no such thing.

I just looked back at my last post about graduation, and I have to say that it’s a good thing I wrote it when I did.  Had it been just a few hours later, you would have experienced the side of me that cried in my bed for quite some time that night.  Even then, I didn’t realize how much was about to change just within the coming weeks.  Moving on from college changes people; I think for myself and many of my friends, it has worn us down in such small intervals that it has barely been noticeable.

Maybe some of you know that feeling, and I’m sure many others find that evaluation to be somewhat dramatic.  I wish I could describe it in a way that sounds more genuine and real, but I think we can all agree on the fact that for many of us, leaving what’s familiar changes us.

It’s times like these when you find out what you really worship.  For me, I’m learning that maybe I found God a little too synonymous with college.  I found happiness in my friendships and relationships, in my ability to wake up every morning and walk onto a campus filled with people that had similar ambitions and goals.  I found it in the comfort of my surroundings and in my identity as a young adult that didn’t actually have to be an adult yet.  And the most deceiving thing about it all is that I didn’t realize how much of myself I had invested in all of it until it started to crumble.  I’ve felt pretty helpless and frustrated these past few weeks, because as I’m running around trying to stack all of these crumbling pieces back on top of each other, nothing’s working. Nothing is familiar, nothing is controlled, and there’s no game plan to fix it.

I reached somewhat of a breaking point last week, and as I sat down and wrote as much as I could about everything I was feeling, it hit me: Contentment apart from God isn’t really contentment.  Everything that I was hoping could keep me happy — all of the things that felt so familiar and safe — ended up failing me, simply because none of it was designed to bear such a burden.  I’ve had to learn this many times before, but the reality is that as soon as I shifted my attention from God onto what was most comfortable, the learning process had to start all over again. Our hearts will always find something to worship, even if it isn’t God.  And when I think about it being “worship” rather than the lighthearted terms we often use to describe it (focus, investment, attention, etc.), it seems pretty senseless to allow my heart to worship anything that yields itself to such instability.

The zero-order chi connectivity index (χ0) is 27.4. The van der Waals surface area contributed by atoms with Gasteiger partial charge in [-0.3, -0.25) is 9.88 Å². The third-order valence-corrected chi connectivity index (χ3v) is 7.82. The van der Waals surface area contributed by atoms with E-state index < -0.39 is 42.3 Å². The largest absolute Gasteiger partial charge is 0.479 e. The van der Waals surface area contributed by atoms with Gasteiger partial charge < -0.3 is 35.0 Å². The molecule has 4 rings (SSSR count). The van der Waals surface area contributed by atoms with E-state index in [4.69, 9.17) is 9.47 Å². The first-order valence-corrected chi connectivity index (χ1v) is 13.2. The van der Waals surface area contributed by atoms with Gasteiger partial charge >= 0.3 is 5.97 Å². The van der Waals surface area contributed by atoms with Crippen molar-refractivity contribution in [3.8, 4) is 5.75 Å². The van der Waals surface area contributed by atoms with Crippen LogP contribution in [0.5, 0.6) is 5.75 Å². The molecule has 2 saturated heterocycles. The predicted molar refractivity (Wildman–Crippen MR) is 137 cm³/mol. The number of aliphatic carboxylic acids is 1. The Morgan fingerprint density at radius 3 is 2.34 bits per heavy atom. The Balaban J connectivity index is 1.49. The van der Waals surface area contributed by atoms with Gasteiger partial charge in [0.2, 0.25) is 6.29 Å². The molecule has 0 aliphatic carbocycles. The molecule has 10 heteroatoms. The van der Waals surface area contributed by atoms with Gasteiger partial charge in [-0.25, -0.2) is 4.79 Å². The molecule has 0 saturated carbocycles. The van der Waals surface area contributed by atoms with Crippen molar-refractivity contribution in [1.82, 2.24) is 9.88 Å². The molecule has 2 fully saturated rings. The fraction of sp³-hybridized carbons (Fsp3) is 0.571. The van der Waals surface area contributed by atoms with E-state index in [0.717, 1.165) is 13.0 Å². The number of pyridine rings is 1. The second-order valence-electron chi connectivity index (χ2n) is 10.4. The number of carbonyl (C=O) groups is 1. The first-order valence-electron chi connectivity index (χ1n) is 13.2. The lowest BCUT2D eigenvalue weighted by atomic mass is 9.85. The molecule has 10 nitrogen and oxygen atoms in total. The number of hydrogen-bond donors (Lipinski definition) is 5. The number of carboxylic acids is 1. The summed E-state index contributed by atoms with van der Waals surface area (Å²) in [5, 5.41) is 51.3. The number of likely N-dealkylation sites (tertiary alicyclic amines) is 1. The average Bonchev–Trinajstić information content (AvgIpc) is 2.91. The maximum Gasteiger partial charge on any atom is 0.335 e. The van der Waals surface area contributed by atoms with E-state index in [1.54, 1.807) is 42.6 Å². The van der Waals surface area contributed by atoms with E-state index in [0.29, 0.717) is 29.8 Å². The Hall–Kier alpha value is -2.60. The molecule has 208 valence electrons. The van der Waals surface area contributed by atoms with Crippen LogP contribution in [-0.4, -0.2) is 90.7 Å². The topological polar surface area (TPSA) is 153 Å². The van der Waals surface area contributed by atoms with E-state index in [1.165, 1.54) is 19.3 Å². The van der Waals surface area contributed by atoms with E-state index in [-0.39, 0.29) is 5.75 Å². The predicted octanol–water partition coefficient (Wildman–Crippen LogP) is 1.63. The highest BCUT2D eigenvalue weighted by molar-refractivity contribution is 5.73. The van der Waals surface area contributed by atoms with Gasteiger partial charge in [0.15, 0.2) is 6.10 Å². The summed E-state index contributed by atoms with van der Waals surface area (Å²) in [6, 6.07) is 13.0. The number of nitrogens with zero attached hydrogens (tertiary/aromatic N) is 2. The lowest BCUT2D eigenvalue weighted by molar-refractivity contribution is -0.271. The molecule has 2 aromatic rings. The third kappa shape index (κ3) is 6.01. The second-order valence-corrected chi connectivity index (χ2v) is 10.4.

I think it’s in moments like this, where everything seems like it’s gone wrong, that God does His greatest work.  Through brokenness and confusion, He gets our attention — and that’s the starting point of redemption.  For a while, I had understood that a boring life was probably a sign that I wasn’t answering the challenges that God was issuing to me — but the appeal of familiarity and comfort grew more and more, and somewhere along the way I just lost sight of the desire to go wherever God was calling me, no matter how unknown or uncomfortable.

What I often forget is that eventually, the effects of a life rooted in contentment and not God begin to show themselves — so I start praying for Him to bring me back, whatever it takes (which I’ve learned before is a request you should brace yourself for) — and things start happening.  They’re not always great, either.  Relationships become less catering.  My job becomes harder.  Money gets tighter.  And none of it makes sense until I remember that I asked God for this; I asked Him to bring me back, so He’s tearing down idols.  He’s making me realize my need for Him — and as hard as it is, it doesn’t take long for me to realize that even this, a life where idols are constantly being torn from my hands, is better than living half-heartedly in a stagnant, contentment-bound life.

But even when I feel like I can only give with half of my heart, or I’ve allowed what I want to trump what God is asking of me, or whatever else causes me to be anything but the person I should be, God already sent His Son to die for it.  As the years pass by, I seriously wonder how God puts up with me being on fire for Him one week, and completely tuned out the next.  I wonder how He sees me push prayer to the bottom of my priorities day after day, and still listens to me with an open heart when I finally run to him for help.  It’s a truly unconditional love, and I just don’t have the words to say why Jesus would die for people as fickle as me.  All I know is that it’s true.

I’m in a very weird stage in my life.  Everything feels temporary and unstable, and the people that I would normally run to for perspective are in the same situation.  I know that eventually, certain aspects of life will fall into place and others will become unknown once again, and for the many of us that find ourselves in that stage of life, I’m convinced that it’s probably the one we should be most grateful for.  They show us our need for God, which is the ultimate purpose of our lives anyway—to come back to Him.

So maybe there’s no such thing as a perfectly content, stable life. The good news: there’s something far, far better.

“Truly He is my rock and my salvation; He is my fortress, I will never be shaken.”

-Psalm 62:2

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